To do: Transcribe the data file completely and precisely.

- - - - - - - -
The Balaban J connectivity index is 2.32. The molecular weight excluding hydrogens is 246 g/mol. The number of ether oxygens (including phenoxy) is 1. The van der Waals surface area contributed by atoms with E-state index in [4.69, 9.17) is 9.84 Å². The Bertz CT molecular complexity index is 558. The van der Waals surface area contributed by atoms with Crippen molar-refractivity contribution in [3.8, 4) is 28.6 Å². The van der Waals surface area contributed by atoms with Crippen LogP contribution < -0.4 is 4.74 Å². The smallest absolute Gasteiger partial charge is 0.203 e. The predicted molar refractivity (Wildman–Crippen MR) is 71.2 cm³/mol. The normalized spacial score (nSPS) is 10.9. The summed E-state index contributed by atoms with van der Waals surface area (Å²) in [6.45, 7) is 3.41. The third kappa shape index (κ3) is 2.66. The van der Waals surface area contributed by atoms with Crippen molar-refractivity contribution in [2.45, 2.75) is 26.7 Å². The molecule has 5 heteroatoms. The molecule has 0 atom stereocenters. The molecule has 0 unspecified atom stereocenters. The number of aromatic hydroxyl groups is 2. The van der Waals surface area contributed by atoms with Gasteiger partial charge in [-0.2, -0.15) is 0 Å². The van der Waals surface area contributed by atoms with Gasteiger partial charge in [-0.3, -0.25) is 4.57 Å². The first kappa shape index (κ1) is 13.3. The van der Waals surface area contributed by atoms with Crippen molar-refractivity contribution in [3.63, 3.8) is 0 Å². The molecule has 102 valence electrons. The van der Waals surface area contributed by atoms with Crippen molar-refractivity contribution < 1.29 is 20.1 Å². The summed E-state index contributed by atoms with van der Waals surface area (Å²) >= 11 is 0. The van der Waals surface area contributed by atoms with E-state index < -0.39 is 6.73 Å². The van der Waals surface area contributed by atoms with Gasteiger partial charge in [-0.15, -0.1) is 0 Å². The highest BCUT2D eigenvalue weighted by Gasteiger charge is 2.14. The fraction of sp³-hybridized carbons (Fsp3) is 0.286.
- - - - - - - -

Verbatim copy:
The Balaban J connectivity index is 2.32. The molecular weight excluding hydrogens is 246 g/mol. The number of ether oxygens (including phenoxy) is 1. The van der Waals surface area contributed by atoms with E-state index in [4.69, 9.17) is 9.84 Å². The Bertz CT molecular complexity index is 558. The van der Waals surface area contributed by atoms with Crippen molar-refractivity contribution in [3.8, 4) is 28.6 Å². The van der Waals surface area contributed by atoms with Crippen LogP contribution < -0.4 is 4.74 Å². The smallest absolute Gasteiger partial charge is 0.203 e. The predicted molar refractivity (Wildman–Crippen MR) is 71.2 cm³/mol. The normalized spacial score (nSPS) is 10.9. The summed E-state index contributed by atoms with van der Waals surface area (Å²) in [6.45, 7) is 3.41. The third kappa shape index (κ3) is 2.66. The van der Waals surface area contributed by atoms with Crippen molar-refractivity contribution in [2.45, 2.75) is 26.7 Å². The molecule has 5 heteroatoms. The molecule has 0 atom stereocenters. The molecule has 0 unspecified atom stereocenters. The number of aromatic hydroxyl groups is 2. The van der Waals surface area contributed by atoms with Gasteiger partial charge in [-0.2, -0.15) is 0 Å². The van der Waals surface area contributed by atoms with Gasteiger partial charge in [-0.3, -0.25) is 4.57 Å². The first kappa shape index (κ1) is 13.3. The van der Waals surface area contributed by atoms with Crippen molar-refractivity contribution in [3.63, 3.8) is 0 Å². The molecule has 102 valence electrons. The van der Waals surface area contributed by atoms with Crippen molar-refractivity contribution < 1.29 is 20.1 Å². The summed E-state index contributed by atoms with van der Waals surface area (Å²) >= 11 is 0. The van der Waals surface area contributed by atoms with E-state index < -0.39 is 6.73 Å². The van der Waals surface area contributed by atoms with Gasteiger partial charge in [-0.15, -0.1) is 0 Å². The highest BCUT2D eigenvalue weighted by Gasteiger charge is 2.14. The fraction of sp³-hybridized carbons (Fsp3) is 0.286.